Or then again, maybe it would hope for us to evolve and to become Gods in our own right, apparently without forcing us in that direction, (because, after all, we do seem to have free will). But here again, that would be projecting human-like motivations onto it, such as justice, love and nurturing.

If we put aside our tendency to anthropomorphism, it's possible to envisage a version of MAL that isn't like that. In and of itself, for whatever reason or none, it is what it is: inherently an ordered and regularised entity which presents itself to us through our perceptions as everything from what we interpret as subatomic particles to planets, stars, galaxies and galaxy clusters, which behave in ways we've only superficially modelled through our science.

It might have no idea what it is, except insofar as it is able to see itself through the limited self-reflective abilities of what we think of as animate beings ("dissociated alters" in Bernardo's terminology). And what do we perceive these animate beings to be composed of? What do we think of them as being? Why, incredibly intricate and hierarchical collections of interacting particles -- IOW, made of the very stuff we interpret the non-animate universe to be composed. But then, we often make the mistake of assigning consciousness to these perceived collections instead of regarding them as the appearance, to our perception, of varying degrees of self-reflective consciousnesses arising and evolving in MAL.

I asked whether Bacteria were conscious and whether their consciousness was self-reflective. To answer my own question, I suspect that both are true, albeit that bacteria seem to be at a much lower level than we are. Bacteria may have been the first tentative "embodiments" (perhaps more accurately, appearances) of MAL's "desire" (for want of a better word) to find a way to view itself, to come to know itself. And at each stage, animate beings have the capacity to transcend themselves, to evolve to higher levels, each with appearances that are correspondingly more complex.

Rather than address the argument over panpsychism by saying that the "stuff of the universe" is not all self-reflective (but that some is), I'd say that none of it is self-reflective. Why argue over the self-reflectivity of what merely appears to us, or at any rate is interpreted by us as "material particles" or collections thereof? "Things" as they appear to us are all "made of the same stuff", i.e. the "underlying substrate of the universe"; in some cases those appearances mirror a degree of tentative groping for self-reflection by MAL, and in others, not. The mirroring aspect is key to this idea, and in my view helps reduce the dualistic mode of expression in Idealism, which can never be completely eliminated because language is an inherently dualistic mode of expression, and that's why I sometimes have to use inverted commas to try to make my meaning clearer.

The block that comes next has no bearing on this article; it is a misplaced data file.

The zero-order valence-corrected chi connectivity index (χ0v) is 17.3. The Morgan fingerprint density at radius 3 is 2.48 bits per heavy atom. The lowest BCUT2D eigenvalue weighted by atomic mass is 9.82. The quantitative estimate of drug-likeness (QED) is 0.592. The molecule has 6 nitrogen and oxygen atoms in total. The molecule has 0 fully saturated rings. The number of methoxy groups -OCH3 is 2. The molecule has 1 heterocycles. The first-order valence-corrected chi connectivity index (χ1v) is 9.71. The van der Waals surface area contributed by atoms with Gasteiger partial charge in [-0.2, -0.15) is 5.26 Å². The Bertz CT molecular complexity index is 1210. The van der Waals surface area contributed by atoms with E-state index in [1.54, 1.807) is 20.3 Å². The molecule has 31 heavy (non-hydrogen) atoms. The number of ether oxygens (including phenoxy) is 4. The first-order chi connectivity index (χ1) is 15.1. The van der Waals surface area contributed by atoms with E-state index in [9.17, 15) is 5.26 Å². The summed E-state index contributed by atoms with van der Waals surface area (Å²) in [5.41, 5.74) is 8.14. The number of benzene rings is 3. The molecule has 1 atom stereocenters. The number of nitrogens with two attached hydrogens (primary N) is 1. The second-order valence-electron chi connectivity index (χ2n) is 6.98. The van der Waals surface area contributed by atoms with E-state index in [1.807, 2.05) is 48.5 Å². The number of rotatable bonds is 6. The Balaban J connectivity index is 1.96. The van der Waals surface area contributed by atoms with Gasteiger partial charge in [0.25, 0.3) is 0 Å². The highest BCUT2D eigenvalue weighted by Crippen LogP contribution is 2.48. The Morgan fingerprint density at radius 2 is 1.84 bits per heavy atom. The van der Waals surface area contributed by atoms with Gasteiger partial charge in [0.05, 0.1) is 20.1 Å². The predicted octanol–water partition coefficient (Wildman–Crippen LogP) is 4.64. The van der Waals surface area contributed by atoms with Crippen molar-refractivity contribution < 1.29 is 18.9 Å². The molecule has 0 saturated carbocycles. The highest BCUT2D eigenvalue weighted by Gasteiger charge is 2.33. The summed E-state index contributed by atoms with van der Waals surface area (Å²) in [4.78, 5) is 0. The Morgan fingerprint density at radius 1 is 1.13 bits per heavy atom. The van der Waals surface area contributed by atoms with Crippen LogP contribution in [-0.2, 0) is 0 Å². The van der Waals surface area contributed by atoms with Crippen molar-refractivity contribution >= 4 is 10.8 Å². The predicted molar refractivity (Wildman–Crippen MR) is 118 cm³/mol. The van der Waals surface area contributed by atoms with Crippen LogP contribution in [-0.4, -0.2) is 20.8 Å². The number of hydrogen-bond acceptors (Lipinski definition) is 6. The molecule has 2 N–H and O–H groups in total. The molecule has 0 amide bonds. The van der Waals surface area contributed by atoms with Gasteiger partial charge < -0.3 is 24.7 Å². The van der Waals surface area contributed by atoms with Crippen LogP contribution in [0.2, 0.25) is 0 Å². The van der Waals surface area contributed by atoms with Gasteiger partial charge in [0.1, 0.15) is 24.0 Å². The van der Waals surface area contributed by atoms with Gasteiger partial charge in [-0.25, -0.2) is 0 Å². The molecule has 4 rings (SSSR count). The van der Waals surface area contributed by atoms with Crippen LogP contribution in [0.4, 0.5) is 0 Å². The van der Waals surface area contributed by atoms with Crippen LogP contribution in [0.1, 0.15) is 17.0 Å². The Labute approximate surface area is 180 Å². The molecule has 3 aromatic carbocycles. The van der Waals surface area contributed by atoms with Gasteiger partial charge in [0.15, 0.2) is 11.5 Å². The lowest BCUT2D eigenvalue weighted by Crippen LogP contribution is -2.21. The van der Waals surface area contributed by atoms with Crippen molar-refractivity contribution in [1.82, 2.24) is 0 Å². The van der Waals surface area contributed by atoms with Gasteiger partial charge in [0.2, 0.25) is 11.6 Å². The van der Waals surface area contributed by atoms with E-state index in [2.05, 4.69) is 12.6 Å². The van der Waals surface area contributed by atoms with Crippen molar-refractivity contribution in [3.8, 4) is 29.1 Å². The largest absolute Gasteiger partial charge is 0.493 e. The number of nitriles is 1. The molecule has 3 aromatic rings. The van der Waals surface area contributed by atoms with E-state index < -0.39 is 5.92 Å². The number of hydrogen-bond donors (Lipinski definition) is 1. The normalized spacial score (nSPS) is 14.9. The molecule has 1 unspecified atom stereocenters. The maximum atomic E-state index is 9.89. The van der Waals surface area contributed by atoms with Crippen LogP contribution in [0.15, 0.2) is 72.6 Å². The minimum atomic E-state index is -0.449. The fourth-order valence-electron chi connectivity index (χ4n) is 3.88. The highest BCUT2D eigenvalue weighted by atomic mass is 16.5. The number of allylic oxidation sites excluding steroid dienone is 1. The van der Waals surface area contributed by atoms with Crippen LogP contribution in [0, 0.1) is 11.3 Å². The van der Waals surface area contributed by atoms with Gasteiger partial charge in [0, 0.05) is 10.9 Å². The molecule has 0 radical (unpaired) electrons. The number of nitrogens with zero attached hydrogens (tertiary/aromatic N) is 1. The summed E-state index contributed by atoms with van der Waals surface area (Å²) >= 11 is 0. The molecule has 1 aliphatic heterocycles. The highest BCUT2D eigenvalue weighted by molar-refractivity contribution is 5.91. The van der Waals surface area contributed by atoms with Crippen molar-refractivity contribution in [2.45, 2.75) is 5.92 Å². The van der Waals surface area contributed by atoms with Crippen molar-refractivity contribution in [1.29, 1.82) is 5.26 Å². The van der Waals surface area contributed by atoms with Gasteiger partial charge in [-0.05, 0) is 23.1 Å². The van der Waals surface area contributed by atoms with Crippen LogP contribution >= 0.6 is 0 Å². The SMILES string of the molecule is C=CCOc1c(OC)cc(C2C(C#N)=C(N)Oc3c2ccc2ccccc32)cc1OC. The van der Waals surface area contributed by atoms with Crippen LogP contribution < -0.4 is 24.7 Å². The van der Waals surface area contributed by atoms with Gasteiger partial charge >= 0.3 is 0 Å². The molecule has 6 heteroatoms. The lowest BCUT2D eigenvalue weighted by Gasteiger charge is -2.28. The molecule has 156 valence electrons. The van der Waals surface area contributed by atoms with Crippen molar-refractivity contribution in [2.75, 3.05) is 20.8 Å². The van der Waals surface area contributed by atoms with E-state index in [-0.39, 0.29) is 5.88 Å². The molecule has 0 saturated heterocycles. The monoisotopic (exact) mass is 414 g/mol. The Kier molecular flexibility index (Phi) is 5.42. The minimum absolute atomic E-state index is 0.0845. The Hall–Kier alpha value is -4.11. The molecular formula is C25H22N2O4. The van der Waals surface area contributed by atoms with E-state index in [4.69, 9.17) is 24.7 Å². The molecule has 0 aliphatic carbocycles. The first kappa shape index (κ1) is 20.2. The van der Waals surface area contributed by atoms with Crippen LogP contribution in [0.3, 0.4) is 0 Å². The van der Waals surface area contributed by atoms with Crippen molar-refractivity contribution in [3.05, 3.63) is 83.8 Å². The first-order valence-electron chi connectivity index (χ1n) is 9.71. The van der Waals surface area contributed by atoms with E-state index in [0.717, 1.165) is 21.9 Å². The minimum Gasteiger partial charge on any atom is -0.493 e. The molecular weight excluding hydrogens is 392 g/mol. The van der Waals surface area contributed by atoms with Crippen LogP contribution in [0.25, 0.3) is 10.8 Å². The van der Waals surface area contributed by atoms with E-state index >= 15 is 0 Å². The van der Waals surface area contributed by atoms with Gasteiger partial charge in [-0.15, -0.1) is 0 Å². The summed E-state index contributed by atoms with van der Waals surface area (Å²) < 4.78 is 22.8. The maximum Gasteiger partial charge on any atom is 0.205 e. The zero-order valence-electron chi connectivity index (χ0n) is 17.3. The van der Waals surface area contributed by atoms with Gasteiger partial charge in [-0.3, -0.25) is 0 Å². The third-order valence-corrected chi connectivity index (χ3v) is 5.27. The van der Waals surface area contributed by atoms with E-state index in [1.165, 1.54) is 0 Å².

Why is Idealism less "down to earth" than materialism or dualism or many other -isms? It's probably only because language has habituated us into thinking at least partially in dualistic terms, into separating the universe into that which is self-reflectively conscious and that which isn't. It's an artificial separation of ontological categories that may not actually exist.

We aren't, as I see it, separate from MAL (or God if one prefers). We are its "organs" of self-perception and inseparable from it and its inchoate and ineffable "strivings" to come to know itself.
 
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#36
I've had my own recent episode with the medical profession. I was getting symptoms that were diagnosed as heart failure -- arrhythmias, ectopic heartbeats, extreme tiredness and fatigue and so on. However, and tellingly, there was no swelling around the ankles, which as I understand it would be due to accumulation of fluid that the heart couldn't shift around the body. One medic told me this was highly unusual and that I must be the luckiest man alive.

Naturally, they wanted me to start taking statins and other drugs. There was ramipril, an ACE inhibitor used to lower blood pressure, which can have serious side-effects that mean one has to be periodically checked for kidney damage. There was bisoprolol, a beta blocker, used to treat arrythmias and also high blood pressure which can have side affects on the liver and lead to shortness of breath. And there was clopidogrel, a blood thinner a bit stronger than aspirin, also with side effects.

Well, I outright refused statins and soon found out from my GP, who advised me to stop taking them, that ramipril and bisoprolol lowered my blood pressure to unacceptable levels even on low doses. As to clopidogrel, why bother when aspirin is a safer alternative?

I told the consultant at the hospital why I wasn't taking any conventional drugs, but he was an arrogant SOB and refused to consider me for a stent (a device for inserting into heart blood vessels to widen them) even though I never wanted no stinkin' stent in the first place. To be considered, I apparently had to take at least clopidogrel. Screw that for a bag of chips.

At that point I said OK, stood up and exited the consulting room, probably to his amazement (how could anyone not fall down and worship at his feet?). He'd asked me at one point what medications I was taking (because I'd mentioned that I was), and I could hardly get the first one out -- it was cayenne pepper -- before he interrupted me, plainly uninterested. I'd also said that I didn't think the root cause was my heart, but he pooh-poohed that notion.